Jury Finds Sapulpa Businessman Guilty of Mail Fraud, Money Laundering, and Bankruptcy Fraud
TULSA, OK—Following a five-day jury trial, a Sapulpa businessman was convicted for mail fraud, money laundering, and bankruptcy fraud resulting in a $133,500 loss to the Frank and Barbara Broyles Legacy Foundation, a charitable organization and affiliate of the University of Arkansas Foundation. Frank Broyles is the noted former athletic director and football coach of the University of Arkansas.
United States Attorney Danny C. Williams Sr. of the Northern District of Oklahoma; Special Agent in Charge Scott Cruse of the FBI’s Oklahoma City Field Office; and Special Agent in Charge Damon Rowe of the IRS-Criminal Investigations Dallas division made the announcement.
Kelly Verd Nichols, 47, was charged by a superseding indictment on September 10, 2015, with two-counts of mail fraud; four-counts of unlawful monetary transactions and money laundering; and four-counts of bankruptcy fraud. At the time of the crimes, Nichols and his wife owned International Marketing Consultants, LLC, and International Marketing Consultants, Inc.
United States District Chief Judge Gregory K. Frizzell presided over the jury trial and will sentence Nichols on March 8, 2016.
According to evidence presented at trial, in 2007, Nichols convinced the Broyles Foundation that International Marketing Consultants could produce a booklet developed by Frank Broyles entitled “Coach Broyles’ Playbook for Alzheimer’s Caregivers,” commonly referred to as “the Playbook.”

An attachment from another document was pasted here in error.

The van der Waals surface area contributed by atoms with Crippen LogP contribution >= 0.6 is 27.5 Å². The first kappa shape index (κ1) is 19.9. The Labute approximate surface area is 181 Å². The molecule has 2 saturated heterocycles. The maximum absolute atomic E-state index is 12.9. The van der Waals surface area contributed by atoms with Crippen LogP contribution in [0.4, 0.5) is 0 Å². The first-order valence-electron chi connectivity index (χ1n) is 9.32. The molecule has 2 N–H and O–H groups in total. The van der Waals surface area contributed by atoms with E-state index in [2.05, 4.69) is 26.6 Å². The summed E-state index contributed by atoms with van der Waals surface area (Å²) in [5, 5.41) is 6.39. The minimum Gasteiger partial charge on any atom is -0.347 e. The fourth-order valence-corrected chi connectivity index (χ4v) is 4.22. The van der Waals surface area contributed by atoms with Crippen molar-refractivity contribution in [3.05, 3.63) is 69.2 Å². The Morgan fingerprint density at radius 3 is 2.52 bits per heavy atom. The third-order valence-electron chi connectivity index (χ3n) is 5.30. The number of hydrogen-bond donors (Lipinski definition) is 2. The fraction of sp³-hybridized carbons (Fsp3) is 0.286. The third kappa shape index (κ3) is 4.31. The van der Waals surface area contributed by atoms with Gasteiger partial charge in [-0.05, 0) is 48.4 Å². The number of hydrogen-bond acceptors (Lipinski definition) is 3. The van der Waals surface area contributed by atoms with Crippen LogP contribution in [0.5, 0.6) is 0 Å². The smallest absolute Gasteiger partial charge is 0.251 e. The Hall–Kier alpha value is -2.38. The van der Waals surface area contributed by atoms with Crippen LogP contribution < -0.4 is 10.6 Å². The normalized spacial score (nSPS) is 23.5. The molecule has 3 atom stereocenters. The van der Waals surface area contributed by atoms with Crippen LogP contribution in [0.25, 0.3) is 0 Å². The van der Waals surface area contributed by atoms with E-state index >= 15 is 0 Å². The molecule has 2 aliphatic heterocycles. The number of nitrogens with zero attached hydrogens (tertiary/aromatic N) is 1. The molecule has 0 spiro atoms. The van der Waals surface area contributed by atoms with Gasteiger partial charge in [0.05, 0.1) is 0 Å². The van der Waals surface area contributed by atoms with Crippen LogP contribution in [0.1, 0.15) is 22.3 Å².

From 2007 to 2009, the Broyles Foundation ordered and paid for approximately 1,100,000 copies of the Playbook which was distributed nationally. In 2009, an additional 500,000 copies were ordered and distributed.
The jury found that in May 2010, Nichols submitted a fraudulent invoice for shipping of the Playbooks to the Broyles Foundation when in fact the Playbooks were not printed or shipped as Nichols claimed. As a result, the Broyles Foundation and UofA Foundation sent payment to Nichols totaling $133,500.
At the time of sentencing, Nichols faces up to 20 years in prison. As part of his sentence, a criminal forfeiture money judgment will be entered in the amount of $133,500 representing proceeds obtained as a result of the mail fraud scheme.
The case was investigated by the FBI and IRS-CI; and prosecuted by Assistant U.S. Attorneys Kevin C. Leitch, Clemon D. Ashley, and Catherine Depew on behalf of the United States.